When I first started moving things to the garage and the basement I wasn’t thrilled with the idea of housing food and the equipment I use to make food there. Old house, old basement, old garage. I won’t go on. However, several racks of metal shelving and numerous plastic totes later, these spaces do a fine job of keeping my kitchen overflow clean and dry and organized. Everything from almond flour and dry beans to my rice cooker and food processor live and are used under these conditions. It makes it easy to grab the tote and carry it back to the kitchen and then pack it up later, too.
Kiss your husband daily for giving up his garage space.
This is especially important when you have a handy husband who would love nothing more than to use the entire one-car garage stall for a workbench and tools. Until we are ready to expand our footprint, we have to coexist for our mutual benefit, and it never hurts to remind him that you’re grateful for the cabinets and cupboards you get to only after stepping over a rotary saw and navigating his motorcycle.
More Small Kitchen Organization Ideas:
- Use a rolling rack or a small cart for portable kitchen storage.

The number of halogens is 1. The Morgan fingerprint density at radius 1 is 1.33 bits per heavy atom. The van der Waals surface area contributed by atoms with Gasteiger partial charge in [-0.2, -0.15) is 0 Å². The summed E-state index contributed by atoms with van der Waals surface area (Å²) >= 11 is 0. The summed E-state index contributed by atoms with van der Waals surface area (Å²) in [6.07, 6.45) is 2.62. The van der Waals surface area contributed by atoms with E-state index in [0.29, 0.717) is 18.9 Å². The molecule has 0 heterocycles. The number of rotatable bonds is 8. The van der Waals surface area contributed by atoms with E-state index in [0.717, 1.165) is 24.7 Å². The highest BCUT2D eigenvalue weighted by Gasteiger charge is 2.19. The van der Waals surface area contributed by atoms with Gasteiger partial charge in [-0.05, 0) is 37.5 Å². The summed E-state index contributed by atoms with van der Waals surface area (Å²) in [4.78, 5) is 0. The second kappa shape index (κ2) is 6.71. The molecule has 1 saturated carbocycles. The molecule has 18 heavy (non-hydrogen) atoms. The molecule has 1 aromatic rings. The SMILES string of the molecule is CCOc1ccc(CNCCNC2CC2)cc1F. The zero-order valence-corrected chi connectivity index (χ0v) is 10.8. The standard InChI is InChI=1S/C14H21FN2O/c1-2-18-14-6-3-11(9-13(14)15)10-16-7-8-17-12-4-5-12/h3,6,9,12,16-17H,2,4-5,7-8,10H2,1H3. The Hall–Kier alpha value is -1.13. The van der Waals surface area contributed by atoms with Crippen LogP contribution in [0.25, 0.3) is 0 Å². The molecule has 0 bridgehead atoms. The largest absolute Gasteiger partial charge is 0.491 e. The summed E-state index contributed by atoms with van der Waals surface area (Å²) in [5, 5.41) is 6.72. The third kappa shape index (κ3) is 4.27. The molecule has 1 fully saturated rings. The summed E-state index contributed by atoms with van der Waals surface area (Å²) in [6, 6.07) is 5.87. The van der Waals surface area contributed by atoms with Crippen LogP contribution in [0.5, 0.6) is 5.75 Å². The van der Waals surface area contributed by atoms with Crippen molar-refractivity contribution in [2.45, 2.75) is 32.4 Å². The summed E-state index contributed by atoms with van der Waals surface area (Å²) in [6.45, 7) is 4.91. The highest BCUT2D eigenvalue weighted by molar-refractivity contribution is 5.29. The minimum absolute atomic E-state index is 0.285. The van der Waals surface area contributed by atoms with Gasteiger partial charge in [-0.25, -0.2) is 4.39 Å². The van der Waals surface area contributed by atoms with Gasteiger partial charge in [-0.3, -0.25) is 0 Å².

- Hang pots and pans on a wall, a pegboard, or off a pot rack over the sink and stove.
- Place hooks inside cupboard doors to hold potholders or dish gloves.
- Get a wall organizer to hold mail and keep counters clean.
- Install rolling shelf organizers to make reaching the back of shelves easy, and allowing you to better use that space.
- Group like foods and like kitchen tools in the cupboards to make them easy to find.
- Make an over-the-sink or over-the-burners cutting board to extend counter space.
What it really comes down to for me is how I use this space to involve my family in the making of our daily meals. It’s the ability for my kids to pull chairs to the counter and crack eggs and knead dough with me. If it is a space that feeds us and is filled with laughter and the chatter of small voices, then it is doing its job. When the space becomes stressful and stifling (perhaps because everything we need is on the other side of the house or another floor), then I know I need to make a change. Like any part of the home, this balance ebbs and flows with the seasons and my children’s ages, but we always come back here to be fed.
Shaina Olmanson is the freelance writer, photographer, and home cook behind Food for My Family. Cooking daily with and for her four kids and husband, Ole, drives her desire to inspire other families to do the same. She believes life exists in the small bits and simple moments shared: the way the room brightens with the fresh, bursting scent of citrus being peeled by a small child’s hands, exploring the sidewalk after a hard rain, the sharp tang of minced garlic hitting hot oil in a pan.
Food for My Family has been named one of the Top 100 Mom Food Blogs by Babble.com for the past four years. Shaina is the author of Desserts in Jars: 50 Sweet Treats that Shine, has served as the food editor for Lifetime Moms, and contributes regularly to a variety of online sites and traditional print magazines. She lives in the Twin Cities of Minnesota, an urban oasis surrounded by farms and fields of green.